Following on the success of the PACK EXPO Las Vegas collaboration, PMMI and Blessings in a Backpack will again collaborate at PACK EXPO East, taking place March 3-5 in Philadelphia.
Quick pick and place operation
Festo’s Linear Gantry EXCT system (2) uses two servo motors to speed pick and place operations. The system is programmed to reach 90 picks/min. The system provides an energy-efficient alternative to conventional serial solutions, as it uses a single-belt kinematic system, which reduces dead weight. EXCT also promotes short cycle times because of its high dynamic response. To read about how one packaging machinery OEM leveraged the features of this gantry technology, go to pwgo.to/5382.
Skid-based palletizer uses smart software
From Quest, a ProMach company, the Boxed Bot Series palletizer is available as a modular or skid-based solution with additional options available to produce countless application possibilities. Modular engineering allows for quality control and complete flexibility in machine design. No costly customization is required. The space-saving skid-based robotic palletizer features a footprint starting at just 8 ft. x 10 ft. Boxed Bot palletizers feature a long-reach robot that provides higher stack patterns, which better maximize tractor-trailer loading for more efficient shipping.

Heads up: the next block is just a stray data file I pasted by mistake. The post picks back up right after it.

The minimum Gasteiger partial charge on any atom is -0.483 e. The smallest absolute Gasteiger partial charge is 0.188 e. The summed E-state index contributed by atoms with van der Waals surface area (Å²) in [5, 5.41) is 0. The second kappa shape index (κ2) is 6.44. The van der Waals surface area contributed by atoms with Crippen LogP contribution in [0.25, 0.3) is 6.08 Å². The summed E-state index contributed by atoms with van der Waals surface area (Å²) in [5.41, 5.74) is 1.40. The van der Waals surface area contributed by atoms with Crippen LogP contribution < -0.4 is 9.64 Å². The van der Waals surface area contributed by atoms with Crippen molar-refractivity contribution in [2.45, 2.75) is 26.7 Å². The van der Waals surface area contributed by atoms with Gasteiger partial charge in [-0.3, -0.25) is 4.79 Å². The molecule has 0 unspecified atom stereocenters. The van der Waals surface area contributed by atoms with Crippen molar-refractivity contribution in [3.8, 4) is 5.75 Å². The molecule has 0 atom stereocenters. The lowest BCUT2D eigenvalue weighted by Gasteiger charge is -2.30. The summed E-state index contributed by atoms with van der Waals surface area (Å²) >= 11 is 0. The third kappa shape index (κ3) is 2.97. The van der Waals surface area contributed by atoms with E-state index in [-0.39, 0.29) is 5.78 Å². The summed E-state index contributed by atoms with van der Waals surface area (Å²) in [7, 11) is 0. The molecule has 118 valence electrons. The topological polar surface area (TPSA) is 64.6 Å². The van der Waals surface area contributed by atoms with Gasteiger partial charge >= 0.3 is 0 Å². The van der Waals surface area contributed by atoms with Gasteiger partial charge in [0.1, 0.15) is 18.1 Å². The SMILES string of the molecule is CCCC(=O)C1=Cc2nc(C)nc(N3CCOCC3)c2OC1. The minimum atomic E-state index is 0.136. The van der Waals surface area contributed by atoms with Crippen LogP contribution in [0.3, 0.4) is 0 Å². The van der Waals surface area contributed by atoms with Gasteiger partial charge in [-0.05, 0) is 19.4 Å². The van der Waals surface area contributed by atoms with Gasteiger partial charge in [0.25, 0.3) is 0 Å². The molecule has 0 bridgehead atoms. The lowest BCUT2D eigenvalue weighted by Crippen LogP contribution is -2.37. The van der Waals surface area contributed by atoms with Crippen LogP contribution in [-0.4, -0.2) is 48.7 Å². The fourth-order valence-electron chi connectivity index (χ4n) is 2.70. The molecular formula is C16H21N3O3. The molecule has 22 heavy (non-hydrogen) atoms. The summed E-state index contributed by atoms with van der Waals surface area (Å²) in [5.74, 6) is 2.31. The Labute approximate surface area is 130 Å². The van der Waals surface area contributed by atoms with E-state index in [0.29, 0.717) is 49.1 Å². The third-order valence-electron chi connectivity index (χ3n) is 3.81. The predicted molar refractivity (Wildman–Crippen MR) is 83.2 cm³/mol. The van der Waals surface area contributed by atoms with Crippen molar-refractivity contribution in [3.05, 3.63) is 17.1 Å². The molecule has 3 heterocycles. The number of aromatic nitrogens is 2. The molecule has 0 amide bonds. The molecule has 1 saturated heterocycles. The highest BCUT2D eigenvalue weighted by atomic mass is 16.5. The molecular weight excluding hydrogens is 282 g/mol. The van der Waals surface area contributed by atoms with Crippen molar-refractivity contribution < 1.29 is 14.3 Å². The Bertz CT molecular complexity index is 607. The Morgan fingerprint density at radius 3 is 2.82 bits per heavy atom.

“One of the major features of the Boxed Bot is the amount of intelligence on it,” says Don Wickstrom, Quest. “Our Q-Box software for pallet pattern editing is unique in the world because it’s fully intuitive, fully customizable, and has click, drag, and drop capabilities when building a pallet pattern. Changing box sizes is easy with a box-data on the bottom of the interface. The software restructures the pallet pattern based on new box sizes, in order to get the most efficient and effective pattern that optimizes product density on the pallet. And any configuration you can build, you can then save, so you can build recipes off of it as well.”
Why is this important? Typically, a pallet pattern change involves calling a service tech or a programmer. “We’ve gotten rid of all that,” Wickstrom adds. “Within 20 minutes, we’ll have your operator building custom pallet patterns from the ground up, and the onboard intelligence will help optimize for the ideal pattern. We have customers with as many as 265 recipes on this system, but the average time it takes to build a recipe is less than three minutes.”